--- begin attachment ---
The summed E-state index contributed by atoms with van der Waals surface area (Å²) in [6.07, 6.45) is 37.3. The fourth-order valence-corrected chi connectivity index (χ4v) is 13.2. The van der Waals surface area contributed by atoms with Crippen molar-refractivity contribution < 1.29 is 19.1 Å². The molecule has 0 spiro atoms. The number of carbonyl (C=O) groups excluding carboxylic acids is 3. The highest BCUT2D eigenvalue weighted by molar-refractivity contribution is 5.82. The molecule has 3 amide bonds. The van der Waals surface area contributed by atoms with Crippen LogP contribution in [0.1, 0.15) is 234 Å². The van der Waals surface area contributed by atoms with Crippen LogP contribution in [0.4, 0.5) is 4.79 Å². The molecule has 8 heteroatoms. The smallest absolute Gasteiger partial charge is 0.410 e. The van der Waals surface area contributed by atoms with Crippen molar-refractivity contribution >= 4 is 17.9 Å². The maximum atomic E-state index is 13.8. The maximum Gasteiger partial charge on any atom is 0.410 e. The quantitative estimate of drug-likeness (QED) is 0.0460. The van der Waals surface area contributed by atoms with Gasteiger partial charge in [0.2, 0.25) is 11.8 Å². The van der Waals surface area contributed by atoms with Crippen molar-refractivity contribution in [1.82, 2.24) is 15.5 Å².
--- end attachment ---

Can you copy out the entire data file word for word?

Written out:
The summed E-state index contributed by atoms with van der Waals surface area (Å²) in [6.07, 6.45) is 37.3. The fourth-order valence-corrected chi connectivity index (χ4v) is 13.2. The van der Waals surface area contributed by atoms with Crippen molar-refractivity contribution < 1.29 is 19.1 Å². The molecule has 0 spiro atoms. The number of carbonyl (C=O) groups excluding carboxylic acids is 3. The highest BCUT2D eigenvalue weighted by molar-refractivity contribution is 5.82. The molecule has 3 amide bonds. The van der Waals surface area contributed by atoms with Crippen LogP contribution in [0.1, 0.15) is 234 Å². The van der Waals surface area contributed by atoms with Crippen LogP contribution in [0.4, 0.5) is 4.79 Å². The molecule has 8 heteroatoms. The smallest absolute Gasteiger partial charge is 0.410 e. The van der Waals surface area contributed by atoms with Crippen molar-refractivity contribution >= 4 is 17.9 Å². The maximum atomic E-state index is 13.8. The maximum Gasteiger partial charge on any atom is 0.410 e. The quantitative estimate of drug-likeness (QED) is 0.0460. The van der Waals surface area contributed by atoms with Gasteiger partial charge in [0.2, 0.25) is 11.8 Å². The van der Waals surface area contributed by atoms with Crippen molar-refractivity contribution in [1.82, 2.24) is 15.5 Å².